Note that players in whom concussion is deemed to be confirmed at the time of their initial on-pitch assessment (confirmed loss of consciousness by a medical practitioner or medical practitioner witnessed concussive convulsions or tonic-clonic posturing) will be definitively removed from the field of play.

Should the referee have concerns regarding the wellbeing of a player he should prompt the team doctor by asking “Do you think the player requires a PSCA?”

An opposition Team Doctor is NOT allowed to request a PSCA on an opposing player.

The PSCA is to be performed at an agreed and appropriate position. This will typically be the medical room but an alternative location can be agreed if the medical room is not quickly accessible from the pitch.

A PSCA shall be confirmed by the referee to the reserve official via his communication device and by the hand signal – head touched on three occasions.

A player undergoing a PSCA can be temporarily substituted while the PSCA is completed. If the player undergoing a PSCA does NOT return to the field of play the substitution becomes a permanent one

The temporary substitute may not take a penalty kick at goal or conversion.

The PSCA must be completed in five minutes (actual time). This period commences when the player leaves the field of play at the halfway line and finishes when the player presents himself to the reserve official cleared to return to play. The referee and reserve referee will manage the players return to the field of play.

The PSCA involves a standardised assessment of cognition (memory) using the Maddocks Questions, balance assessment by way of a 20-second tandem stance balance test and a symptoms and signs assessment.

The presence of one or more symptoms, one incorrect Maddock’s question, more than four errors on balance testing in 20 seconds and the presence of one or more signs constitute an abnormal PSCA, concussion is confirmed and the player is definitively removed from further participation in the game.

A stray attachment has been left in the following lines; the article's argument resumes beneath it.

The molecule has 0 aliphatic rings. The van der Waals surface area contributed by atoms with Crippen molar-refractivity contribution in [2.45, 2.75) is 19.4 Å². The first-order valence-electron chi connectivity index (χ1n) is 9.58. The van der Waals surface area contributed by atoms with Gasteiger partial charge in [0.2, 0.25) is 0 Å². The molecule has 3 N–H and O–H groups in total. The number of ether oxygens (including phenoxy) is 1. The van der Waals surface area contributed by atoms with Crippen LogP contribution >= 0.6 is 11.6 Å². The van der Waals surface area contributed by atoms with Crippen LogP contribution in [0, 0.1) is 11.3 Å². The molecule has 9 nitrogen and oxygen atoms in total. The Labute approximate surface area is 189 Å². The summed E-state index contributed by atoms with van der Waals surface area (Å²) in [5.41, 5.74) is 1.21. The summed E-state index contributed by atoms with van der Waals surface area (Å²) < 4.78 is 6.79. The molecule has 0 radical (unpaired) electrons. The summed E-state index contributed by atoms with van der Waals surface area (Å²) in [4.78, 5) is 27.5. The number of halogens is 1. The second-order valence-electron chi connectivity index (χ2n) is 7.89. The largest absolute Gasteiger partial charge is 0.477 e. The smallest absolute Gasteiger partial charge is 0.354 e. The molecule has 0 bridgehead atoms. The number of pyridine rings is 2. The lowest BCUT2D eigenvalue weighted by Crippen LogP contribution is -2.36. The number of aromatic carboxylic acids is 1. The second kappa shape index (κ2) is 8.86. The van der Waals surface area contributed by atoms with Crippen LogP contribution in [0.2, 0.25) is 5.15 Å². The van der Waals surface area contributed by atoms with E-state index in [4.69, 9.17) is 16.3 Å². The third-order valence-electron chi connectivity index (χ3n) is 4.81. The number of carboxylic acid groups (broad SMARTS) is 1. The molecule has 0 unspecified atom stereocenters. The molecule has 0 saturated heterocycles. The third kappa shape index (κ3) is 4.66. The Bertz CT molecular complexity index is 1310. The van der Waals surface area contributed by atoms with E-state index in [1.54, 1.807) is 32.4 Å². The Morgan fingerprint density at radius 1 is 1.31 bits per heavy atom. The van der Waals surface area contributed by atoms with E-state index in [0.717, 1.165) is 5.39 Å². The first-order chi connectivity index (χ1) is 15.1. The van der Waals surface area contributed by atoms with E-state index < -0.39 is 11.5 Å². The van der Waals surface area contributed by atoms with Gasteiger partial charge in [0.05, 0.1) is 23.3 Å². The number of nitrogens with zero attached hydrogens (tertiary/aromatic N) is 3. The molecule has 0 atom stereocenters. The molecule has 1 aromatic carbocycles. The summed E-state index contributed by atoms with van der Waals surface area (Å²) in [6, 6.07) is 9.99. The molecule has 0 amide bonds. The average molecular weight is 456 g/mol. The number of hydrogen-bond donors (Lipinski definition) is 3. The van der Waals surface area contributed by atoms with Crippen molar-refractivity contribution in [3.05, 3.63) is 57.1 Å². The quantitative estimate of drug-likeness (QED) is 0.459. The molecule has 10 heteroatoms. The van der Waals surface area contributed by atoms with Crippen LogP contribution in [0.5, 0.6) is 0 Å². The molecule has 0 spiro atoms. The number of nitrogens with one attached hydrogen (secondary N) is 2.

A player who satisfactorily completes his PSCA and in whom suspected concussion is therefore not confirmed can return to the field of play within the five minutes.

If a player has a suspected concussion and a co-existing blood injury control of the bleeding will be the priority, however the PSCA must be completed as soon as possible. If the bleeding can be controlled, suturing should be completed post-PSCA. The total time available is 15 minutes to complete both the PSCA and control of bleeding.

A player failing to cooperate with a PSCA should be assumed to have concussion and be removed permanently from the game.

If a player has a second requested PSCA during a game the player should undergo a second PSCA as a separate and independent assessment.

The PSCA Trial will be independently evaluated by the University of Bath.


A new scrum engagement process is being used across the whole game. The change relates to the engagement sequence and will see the referee call “crouch” then “touch” and then “set” to engage the scrum.

The front rows must comply with each step of this process and crouch (on the call) then touch using the outside arm of each prop (on the call) and then engage on the call of “set”, removing the word “pause” from the sequence.


In addition to the trials, the five law amendments to be trialled globally are:

1. Law 16.7 (Ruck): The ball has to be used within five seconds of it being made available at the back of a ruck with a warning from the referee to “use it”. Sanction – scrum.

2. 19.2 (b) (Quick Throw-In) For a quick throw in, the player may be anywhere outside the field of play between the line of touch and the player’s goal-line.

3. 19.4 (who throws-in) When the ball goes into touch from a knock-on, the non-offending team will be offered the choice of a lineout at the point the ball crossed the touchline or a scrum at the place of the knock-on. The non-offending team may exercise this option by taking a quick throw-in.

4. 21.4 Penalty and free-kick options and requirements: Lineout alternative. A team awarded a penalty or a free kick at a lineout may choose a further lineout, they throw in. This is in addition to the scrum option.

5. A conversion kick must be completed within 1 minute 30 seconds from the time that a try has been awarded.